Abstract: a lot of people use the same password, or a variation of it, for logging into different websites or servers, to avoid having to remember multiple sets of credentials. Unfortunately, this backfires when one of the websites gets hacked and the password data becomes public. This leads to attackers using that same password to gain unauthorized access to every single account the person owns, turning a potentially limited breach into a widespread one.
considerations: many people will designate a reusable password for use
with "low risk" sites, sites that require compulsory registration to
post a comment, sites that store no sensitive data or sites that they
don't particularly care about. While this is a good risk reduction
tactic, it might still result in negative consequences if the details
from multiple "low risk" sites can be combined and used in social
engineering attacks (ie. state of residence from one site, DOB from
another, full name from third, phone number from fourth and so on until
there is enough data to open a credit card in your name). Another likely
risk comes from gradual increase in site's importance to the user over
time (ie. original "low risk" registration done to get a free trial
version of the product, but then credit card details are added at a
later date, with the purchase of the full version of the product).
Alternatively, while no sensitive data may be stolen from you, the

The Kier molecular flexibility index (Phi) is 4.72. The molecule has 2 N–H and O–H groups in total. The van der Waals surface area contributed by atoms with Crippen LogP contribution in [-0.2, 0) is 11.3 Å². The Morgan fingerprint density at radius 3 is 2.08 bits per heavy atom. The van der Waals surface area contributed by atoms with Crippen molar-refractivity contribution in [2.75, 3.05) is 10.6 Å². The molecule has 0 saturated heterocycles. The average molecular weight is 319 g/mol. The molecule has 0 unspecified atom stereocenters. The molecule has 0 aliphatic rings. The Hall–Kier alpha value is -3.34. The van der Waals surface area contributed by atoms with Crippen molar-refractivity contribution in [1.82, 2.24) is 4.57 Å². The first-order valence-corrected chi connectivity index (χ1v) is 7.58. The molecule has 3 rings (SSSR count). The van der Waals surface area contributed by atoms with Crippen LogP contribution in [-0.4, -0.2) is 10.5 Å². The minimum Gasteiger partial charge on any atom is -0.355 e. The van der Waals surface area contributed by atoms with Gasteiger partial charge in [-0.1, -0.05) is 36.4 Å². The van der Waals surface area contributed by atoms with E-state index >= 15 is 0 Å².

attacker might use the compromised accounts to impersonate you, to
either damage your reputation or attempt to social engineer your friends
and relatives into sending them money.
Alternatives: there are
many alternatives available for storing and accessing passwords for
various websites and services from all of your devices, which would
eliminate the need for remembering multiple passwords, while helping you
avoid reusing the same one on multiple websites. Apps like 1Password
and LastPass let you maintain and access an online repository of all of
your credentials, protected by one master password. If you are
uncomfortable with storing your credentials online, there are multiple
offline options available, such as PasswordSafe for PC, which stores all
your credentials in a local, or network shared, encrypted container and
offers convenient browser integration features. Various mobile devices
will typically have native password management applications for local
password management as well. Of course, with offline solutions, there is
the drawback of having to sync your passwords manually. Another
alternative, which is my personal favorite, is PwdHash - it can run as a
Firefox or Chrome plugin and let you enter the same password when
logging in to all websites, but actually replacing it with a one-way
hash of your password and domain name combination. As a result, what is
stored as a password on the website is different for every site and
cannot be reverted back to your master password even if the "plain text"
password is stolen in a cyber-attack. There are also client applications
for PwdHash password generation available on all major mobile platforms,
and if all else fails - you can always just do it through their website and copy-paste it to login.
Conclusion: reusing the same password for multiple accounts is a very
appealing and convenient option, especially for accounts perceived as low
risk. However, many risks of data theft, identity theft and reputation
loss through impersonation make this an unsafe practice in this day and
age of nearly daily website and service compromises. With many secure
alternatives such as PwdHash, PasswordSafe, LastPass and 1Password,
moving away from reusing passwords is easy and (mostly) free and might save you and your employer a lot of time and hardship in a next multi-million
account service cyber-attack.